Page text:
Digital video viewing continues to gain momentum. In the first quarter of this year, consumers set records for the number of online videos watched, according to Adobe’s latest U.S. Digital Video Benchmarking Study. Compared to 2013, overall online video viewing was up 43% in early 2014. Setting a new record, almost 36 billion online video starts were counted in the first quarter. Consumers’ usage of mobile devices to watch video programming is driving online video consumption. This year, more than one in four digital videos was viewed on a mobile device, representing a 57% lift in online videos watched on a mobile device between 2013 and 2014. The number of consumers authenticating television subscriptions (e.g. HBO GO, Watch ESPN) to watch on their other devices has also shown phenomenal growth -- increasing by 246% in the past year. Like we have seen for other forms of digital content, apps beat out browsers when it comes to streaming television shows on mobile.

So what?

Adobe's report is not surprising considering everything we have read about the explosive growth of digital video, however it acts as useful tool to help understand the market size. Now that the market has demonstrated impressive growth, will the focus shift from its broad reach to digital video's ability to affect consumer opinion?

> Click here for full report
Nielsen: Shopping Centers Get Smaller

A new report from Nielsen examines the current trends around retail shopping centers. Nielsen's analysis found that parts of the category are moving away from large mall settings and into smaller spaces. In 2014, 15% of of all shopping centers were considered Lifestyle Centers, up from 9% six years earlier. Lifestyle Centers (like the one pictured below in San Diego) are usually outdoors, have upscale tenants and include entertainment options. They are smaller than traditional malls, which have seen their shopping center market share decline during the same time period.

Even large retailers are moving to a 'less is more' approach as Wal-Mart is putting resources behind neighborhood markets and Target continues to expand to urban locations with smaller footprints. Nielsen attributes some of the momentum behind this trend to businesses wanting to serve Millennial consumers better. Millennials value the convenience that a Lifestyle Center brings as it allows them to shop, eat, drink and socialize all in one urban setting.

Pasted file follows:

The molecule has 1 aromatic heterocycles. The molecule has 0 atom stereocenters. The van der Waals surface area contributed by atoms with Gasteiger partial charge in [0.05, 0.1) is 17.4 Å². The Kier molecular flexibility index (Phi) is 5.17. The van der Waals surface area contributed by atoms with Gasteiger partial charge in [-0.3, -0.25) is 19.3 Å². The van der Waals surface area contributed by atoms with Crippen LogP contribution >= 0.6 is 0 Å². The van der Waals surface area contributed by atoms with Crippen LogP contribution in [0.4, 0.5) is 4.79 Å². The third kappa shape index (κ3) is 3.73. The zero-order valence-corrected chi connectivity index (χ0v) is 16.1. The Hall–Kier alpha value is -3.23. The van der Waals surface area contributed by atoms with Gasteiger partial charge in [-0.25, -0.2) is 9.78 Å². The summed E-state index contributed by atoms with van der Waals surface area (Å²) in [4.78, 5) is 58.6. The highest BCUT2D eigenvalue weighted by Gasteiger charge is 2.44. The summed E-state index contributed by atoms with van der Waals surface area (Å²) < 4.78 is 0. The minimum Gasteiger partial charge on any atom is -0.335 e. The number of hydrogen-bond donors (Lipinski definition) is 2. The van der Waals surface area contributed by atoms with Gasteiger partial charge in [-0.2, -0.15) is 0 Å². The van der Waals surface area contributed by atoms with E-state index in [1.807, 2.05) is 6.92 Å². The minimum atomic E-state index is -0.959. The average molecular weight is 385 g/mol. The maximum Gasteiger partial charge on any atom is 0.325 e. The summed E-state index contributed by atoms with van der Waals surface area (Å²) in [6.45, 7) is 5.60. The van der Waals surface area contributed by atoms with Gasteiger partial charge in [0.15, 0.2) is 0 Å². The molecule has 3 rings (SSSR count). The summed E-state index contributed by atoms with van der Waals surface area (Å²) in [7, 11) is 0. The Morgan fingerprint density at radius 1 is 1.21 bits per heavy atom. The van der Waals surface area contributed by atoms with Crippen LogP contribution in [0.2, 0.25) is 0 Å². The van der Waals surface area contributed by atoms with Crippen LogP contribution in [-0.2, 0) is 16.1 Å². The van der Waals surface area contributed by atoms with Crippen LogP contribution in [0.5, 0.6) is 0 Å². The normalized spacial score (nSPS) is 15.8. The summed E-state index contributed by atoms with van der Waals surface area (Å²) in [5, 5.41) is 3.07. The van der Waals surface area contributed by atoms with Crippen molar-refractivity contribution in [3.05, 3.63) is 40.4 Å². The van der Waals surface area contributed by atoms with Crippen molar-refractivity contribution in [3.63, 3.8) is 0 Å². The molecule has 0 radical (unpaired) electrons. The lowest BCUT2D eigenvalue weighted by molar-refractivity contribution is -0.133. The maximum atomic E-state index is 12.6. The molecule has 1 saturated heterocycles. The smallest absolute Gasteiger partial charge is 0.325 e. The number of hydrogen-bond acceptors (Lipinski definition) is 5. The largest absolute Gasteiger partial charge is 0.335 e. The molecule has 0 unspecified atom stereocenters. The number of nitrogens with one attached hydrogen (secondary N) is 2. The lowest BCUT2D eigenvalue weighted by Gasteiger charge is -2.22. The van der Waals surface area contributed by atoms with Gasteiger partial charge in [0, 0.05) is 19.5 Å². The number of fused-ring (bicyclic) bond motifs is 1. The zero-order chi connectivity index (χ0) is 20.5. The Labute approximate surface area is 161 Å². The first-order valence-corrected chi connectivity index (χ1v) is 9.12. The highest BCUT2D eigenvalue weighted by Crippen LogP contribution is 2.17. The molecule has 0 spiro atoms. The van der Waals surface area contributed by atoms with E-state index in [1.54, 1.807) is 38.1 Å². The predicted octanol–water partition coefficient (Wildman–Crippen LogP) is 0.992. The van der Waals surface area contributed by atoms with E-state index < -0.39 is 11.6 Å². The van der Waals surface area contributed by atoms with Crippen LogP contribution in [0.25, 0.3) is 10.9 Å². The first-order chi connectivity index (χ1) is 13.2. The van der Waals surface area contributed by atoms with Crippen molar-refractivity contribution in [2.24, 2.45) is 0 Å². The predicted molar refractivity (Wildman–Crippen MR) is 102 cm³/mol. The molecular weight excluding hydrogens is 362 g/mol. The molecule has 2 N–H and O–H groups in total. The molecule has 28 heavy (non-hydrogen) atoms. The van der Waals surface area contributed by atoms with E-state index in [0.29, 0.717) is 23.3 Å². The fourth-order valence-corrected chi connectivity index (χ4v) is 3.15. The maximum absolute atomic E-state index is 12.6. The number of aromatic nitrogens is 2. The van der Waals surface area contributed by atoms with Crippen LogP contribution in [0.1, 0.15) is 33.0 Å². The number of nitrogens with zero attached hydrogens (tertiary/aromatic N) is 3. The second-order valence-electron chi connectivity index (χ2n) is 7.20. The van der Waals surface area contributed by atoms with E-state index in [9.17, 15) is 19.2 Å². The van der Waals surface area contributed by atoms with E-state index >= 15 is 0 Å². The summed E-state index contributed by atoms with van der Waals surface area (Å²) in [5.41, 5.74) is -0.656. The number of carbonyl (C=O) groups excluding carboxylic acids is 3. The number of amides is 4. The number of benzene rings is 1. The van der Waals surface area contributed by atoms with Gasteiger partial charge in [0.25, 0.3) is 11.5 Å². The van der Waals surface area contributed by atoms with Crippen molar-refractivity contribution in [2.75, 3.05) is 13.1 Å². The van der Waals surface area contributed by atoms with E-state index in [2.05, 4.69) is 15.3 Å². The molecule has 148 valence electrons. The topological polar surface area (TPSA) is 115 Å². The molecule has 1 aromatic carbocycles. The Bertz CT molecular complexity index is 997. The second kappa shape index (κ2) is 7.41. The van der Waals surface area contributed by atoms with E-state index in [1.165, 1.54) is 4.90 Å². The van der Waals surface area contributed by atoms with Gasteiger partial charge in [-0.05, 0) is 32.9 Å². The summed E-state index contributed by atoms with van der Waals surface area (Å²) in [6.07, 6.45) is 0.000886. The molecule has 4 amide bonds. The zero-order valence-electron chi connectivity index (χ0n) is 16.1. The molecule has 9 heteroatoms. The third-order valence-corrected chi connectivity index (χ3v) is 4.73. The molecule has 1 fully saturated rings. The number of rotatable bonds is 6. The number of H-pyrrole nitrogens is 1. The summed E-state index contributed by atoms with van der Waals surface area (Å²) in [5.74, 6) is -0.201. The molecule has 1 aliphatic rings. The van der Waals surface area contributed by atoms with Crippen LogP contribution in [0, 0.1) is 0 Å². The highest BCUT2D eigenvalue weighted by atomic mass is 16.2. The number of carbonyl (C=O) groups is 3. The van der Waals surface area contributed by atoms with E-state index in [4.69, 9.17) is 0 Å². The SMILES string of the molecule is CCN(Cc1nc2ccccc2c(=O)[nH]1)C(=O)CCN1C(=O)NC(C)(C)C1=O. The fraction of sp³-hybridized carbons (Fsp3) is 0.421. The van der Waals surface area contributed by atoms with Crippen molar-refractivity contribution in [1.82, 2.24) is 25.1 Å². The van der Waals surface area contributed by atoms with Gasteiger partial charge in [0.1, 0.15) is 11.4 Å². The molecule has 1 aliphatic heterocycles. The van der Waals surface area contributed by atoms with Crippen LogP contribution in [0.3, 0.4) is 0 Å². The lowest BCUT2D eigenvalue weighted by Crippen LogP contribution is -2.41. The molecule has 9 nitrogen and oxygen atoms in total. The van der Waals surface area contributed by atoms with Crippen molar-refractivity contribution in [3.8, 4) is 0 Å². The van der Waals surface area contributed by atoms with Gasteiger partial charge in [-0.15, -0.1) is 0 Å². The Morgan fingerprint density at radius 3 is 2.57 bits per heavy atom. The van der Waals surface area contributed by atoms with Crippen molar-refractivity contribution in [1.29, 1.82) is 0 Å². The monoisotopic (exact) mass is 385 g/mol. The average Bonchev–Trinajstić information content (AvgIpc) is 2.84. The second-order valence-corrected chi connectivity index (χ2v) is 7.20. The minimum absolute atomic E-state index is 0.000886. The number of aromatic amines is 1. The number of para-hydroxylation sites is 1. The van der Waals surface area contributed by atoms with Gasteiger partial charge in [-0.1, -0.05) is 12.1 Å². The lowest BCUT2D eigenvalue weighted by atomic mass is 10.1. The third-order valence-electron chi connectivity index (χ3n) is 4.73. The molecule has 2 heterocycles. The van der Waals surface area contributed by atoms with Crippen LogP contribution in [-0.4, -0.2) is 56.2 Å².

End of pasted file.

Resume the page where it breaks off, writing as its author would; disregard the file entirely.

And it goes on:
So what?

In the past, malls were able to offer the unique convenience of being able to shop a wide range of stores in one visit. That convenience is not as special anymore as consumers can now visit countless stores in one session on their web browser. Retail settings need to develop new value propositions to draw people away from online shopping and into their stores. Lifestyle Centers do just that, as they not only provide a place to shop, but a place to fulfill desires that cannot be satisfied online.  

> Click here for full report
Quick Takes
Globally, Android Smartphones Are Growing Far More Affordable than iPhones

Source: IDC, Statista
Google Is Losing Part of Its Mobile Ad Revenue Stronghold

*YP includes Yellowpages.com.


Source: eMarketer
Political Polarization Has Significantly Increased During the Past Two Decades

Source: Pew Research Center
Portugal's Cristiano Ronaldo is the World Cup's Most Followed Player on Twitter

Source: Twitter, Socialbakers, Statista
Condé Nast
Feedback, questions, ideas for future issues? Please contact:

Phil Paparella
Condé Nast Research & Insights | Associate Director
1166 6th Avenue, 14th fl. | NY, NY 10036 | office 212.790.6044 | philip_paparella@condenast.com

Tamar Rimmon | Senior Manager, Digital Analytics
Robyn Hightower | Manager, Research & Insights